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Caproni Ca.309 in Palermo, Sicily. September, 1943.
Role Reconnaissance
Manufacturer Caproni
First flight 1937
Retired 1948
Primary users Regia Aeronautica
Hungarian Air Force
Paraguayan Air Arm

The Caproni Ca.309 Ghibli was an Italian aircraft used in Libya and North Africa from 1937 to 1943. Its nickname, 'Ghibli', refers to a Libyan desert wind.


The Caproni Ca.309 was designed by Cesare Pallavicino, based on the Ca.308 Borea transport. It was intended to replace the obsolete IMAM Ro.1 biplane, and to serve as a reconnaissance and ground-attack aircraft.

The Ca.309 was a low-wing cantilever monoplane with a piston engine fitted to each wing.

The aircraft was also produced in Bulgaria. That variant, 24 of which were built, was known as the Kaproni-Bulgarski KB 6/KB 309 Papagal.


Ca.309 in Palermo, Sicily. 1943.

The Ca.309 served in Libya during the first part of World War II with the Auto-Saharan Company, with good operational results.[1]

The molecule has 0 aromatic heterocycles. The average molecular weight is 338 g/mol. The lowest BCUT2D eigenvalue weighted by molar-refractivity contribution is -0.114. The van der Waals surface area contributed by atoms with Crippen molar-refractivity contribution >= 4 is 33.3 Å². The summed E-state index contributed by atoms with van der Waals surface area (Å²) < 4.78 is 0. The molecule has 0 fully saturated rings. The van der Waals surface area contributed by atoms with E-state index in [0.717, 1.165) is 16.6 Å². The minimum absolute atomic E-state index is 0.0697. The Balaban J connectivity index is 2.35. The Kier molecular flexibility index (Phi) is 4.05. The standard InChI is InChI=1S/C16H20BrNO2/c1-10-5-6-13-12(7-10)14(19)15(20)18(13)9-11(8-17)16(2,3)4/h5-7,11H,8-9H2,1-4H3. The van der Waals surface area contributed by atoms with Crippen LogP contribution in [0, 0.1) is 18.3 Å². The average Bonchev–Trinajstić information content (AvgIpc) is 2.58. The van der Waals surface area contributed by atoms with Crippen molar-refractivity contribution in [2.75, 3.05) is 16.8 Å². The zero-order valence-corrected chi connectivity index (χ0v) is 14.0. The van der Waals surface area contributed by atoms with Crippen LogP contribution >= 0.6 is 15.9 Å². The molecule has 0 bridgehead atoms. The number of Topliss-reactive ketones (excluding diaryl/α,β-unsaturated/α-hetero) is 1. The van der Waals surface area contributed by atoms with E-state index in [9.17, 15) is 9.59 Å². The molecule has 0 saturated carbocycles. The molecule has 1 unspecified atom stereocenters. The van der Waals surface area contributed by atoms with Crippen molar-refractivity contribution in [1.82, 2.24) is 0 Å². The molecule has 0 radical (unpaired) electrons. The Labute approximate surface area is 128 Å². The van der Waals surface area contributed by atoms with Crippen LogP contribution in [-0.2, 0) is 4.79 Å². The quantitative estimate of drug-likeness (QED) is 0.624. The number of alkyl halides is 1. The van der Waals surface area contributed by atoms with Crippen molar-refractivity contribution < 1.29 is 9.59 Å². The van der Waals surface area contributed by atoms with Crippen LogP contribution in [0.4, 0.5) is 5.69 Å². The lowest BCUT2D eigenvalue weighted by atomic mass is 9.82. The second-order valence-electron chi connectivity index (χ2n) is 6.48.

After the loss of the African colonies the surviving planes were returned to Italy, where they were used as transports. Two Ghiblis were bought by the Paraguayan government for its Military Air Arm. They were used as transport planes from 1939 to 1945 and in that year they were transferred to Líneas Aéreas de Transporte Nacional (LATN), the Paraguayan first airline which was run by the Military Aviation. They were in active service until the early 1950s and later sold to a private Argentine owner.


 Kingdom of Italy


Specifications (Ca.309 production)

Data from Italian Civil and Military Aircraft 1930–1945 [4]

General characteristics




The aircraft lends its nickname to Studio Ghibli, a Japanese animation studio known for its feature films.[5]

See also

Related lists


  1. ^ "Section Storia: History of the "Ghibli" in Libya during WWII (in Italian)". Archived from the original on 2010-08-23. Retrieved 2011-01-17.
  2. ^ "Caproni Ca.309 Ghibli", Ali e uomini [Wings and men] (in Italian), archived from the original on 2010-08-23, retrieved 2011-01-17.
  3. ^ "Italian Air Force Aircraft Types".
  4. ^ Thompson, Jonathon W. (1963). Italian Civil and Military Aircraft 1930–1945. USA: Aero Publishers Inc. pp. 106-108. ISBN 0-8168-6500-0.
  5. ^ Hiroshi Ishida (5 March 2014). "Miyazaki's 'The Wind Rises' pays homage to Italian aircraft designer". Asahi Shimbun. Archived from the original on 2015-07-03. Retrieved 2015-09-13.